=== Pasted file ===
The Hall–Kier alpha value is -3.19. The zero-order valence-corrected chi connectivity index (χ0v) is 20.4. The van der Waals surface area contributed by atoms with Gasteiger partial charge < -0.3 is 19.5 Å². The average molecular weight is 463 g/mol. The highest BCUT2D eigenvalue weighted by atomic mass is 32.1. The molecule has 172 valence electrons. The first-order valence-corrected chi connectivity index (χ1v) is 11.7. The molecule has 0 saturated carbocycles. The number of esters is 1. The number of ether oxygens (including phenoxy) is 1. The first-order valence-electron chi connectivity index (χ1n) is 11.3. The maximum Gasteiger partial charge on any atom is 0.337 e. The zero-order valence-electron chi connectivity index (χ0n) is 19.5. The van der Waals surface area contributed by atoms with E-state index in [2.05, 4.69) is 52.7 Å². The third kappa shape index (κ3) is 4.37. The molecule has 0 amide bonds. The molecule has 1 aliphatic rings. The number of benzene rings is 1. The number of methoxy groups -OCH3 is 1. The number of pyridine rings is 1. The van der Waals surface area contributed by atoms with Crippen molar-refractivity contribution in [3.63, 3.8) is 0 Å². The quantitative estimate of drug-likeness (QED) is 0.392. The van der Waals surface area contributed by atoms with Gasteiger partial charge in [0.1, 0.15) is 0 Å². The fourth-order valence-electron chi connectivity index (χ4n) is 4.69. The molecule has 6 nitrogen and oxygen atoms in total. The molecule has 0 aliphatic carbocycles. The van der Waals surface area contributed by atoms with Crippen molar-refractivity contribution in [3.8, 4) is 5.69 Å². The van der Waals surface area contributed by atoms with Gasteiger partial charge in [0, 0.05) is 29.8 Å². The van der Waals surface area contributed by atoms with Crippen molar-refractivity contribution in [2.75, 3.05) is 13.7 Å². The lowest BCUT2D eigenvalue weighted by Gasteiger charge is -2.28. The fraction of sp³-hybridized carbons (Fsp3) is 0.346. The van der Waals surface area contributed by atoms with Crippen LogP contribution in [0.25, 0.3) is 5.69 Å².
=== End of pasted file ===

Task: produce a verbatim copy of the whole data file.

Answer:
The Hall–Kier alpha value is -3.19. The zero-order valence-corrected chi connectivity index (χ0v) is 20.4. The van der Waals surface area contributed by atoms with Gasteiger partial charge < -0.3 is 19.5 Å². The average molecular weight is 463 g/mol. The highest BCUT2D eigenvalue weighted by atomic mass is 32.1. The molecule has 172 valence electrons. The first-order valence-corrected chi connectivity index (χ1v) is 11.7. The molecule has 0 saturated carbocycles. The number of esters is 1. The number of ether oxygens (including phenoxy) is 1. The first-order valence-electron chi connectivity index (χ1n) is 11.3. The maximum Gasteiger partial charge on any atom is 0.337 e. The zero-order valence-electron chi connectivity index (χ0n) is 19.5. The van der Waals surface area contributed by atoms with E-state index in [2.05, 4.69) is 52.7 Å². The third kappa shape index (κ3) is 4.37. The molecule has 0 amide bonds. The molecule has 1 aliphatic rings. The number of benzene rings is 1. The number of methoxy groups -OCH3 is 1. The number of pyridine rings is 1. The van der Waals surface area contributed by atoms with Crippen molar-refractivity contribution in [3.63, 3.8) is 0 Å². The quantitative estimate of drug-likeness (QED) is 0.392. The van der Waals surface area contributed by atoms with Gasteiger partial charge in [0.1, 0.15) is 0 Å². The fourth-order valence-electron chi connectivity index (χ4n) is 4.69. The molecule has 6 nitrogen and oxygen atoms in total. The molecule has 0 aliphatic carbocycles. The van der Waals surface area contributed by atoms with Crippen molar-refractivity contribution in [3.8, 4) is 5.69 Å². The van der Waals surface area contributed by atoms with Gasteiger partial charge in [0, 0.05) is 29.8 Å². The van der Waals surface area contributed by atoms with Crippen molar-refractivity contribution in [2.75, 3.05) is 13.7 Å². The lowest BCUT2D eigenvalue weighted by Gasteiger charge is -2.28. The fraction of sp³-hybridized carbons (Fsp3) is 0.346. The van der Waals surface area contributed by atoms with Crippen LogP contribution in [0.25, 0.3) is 5.69 Å².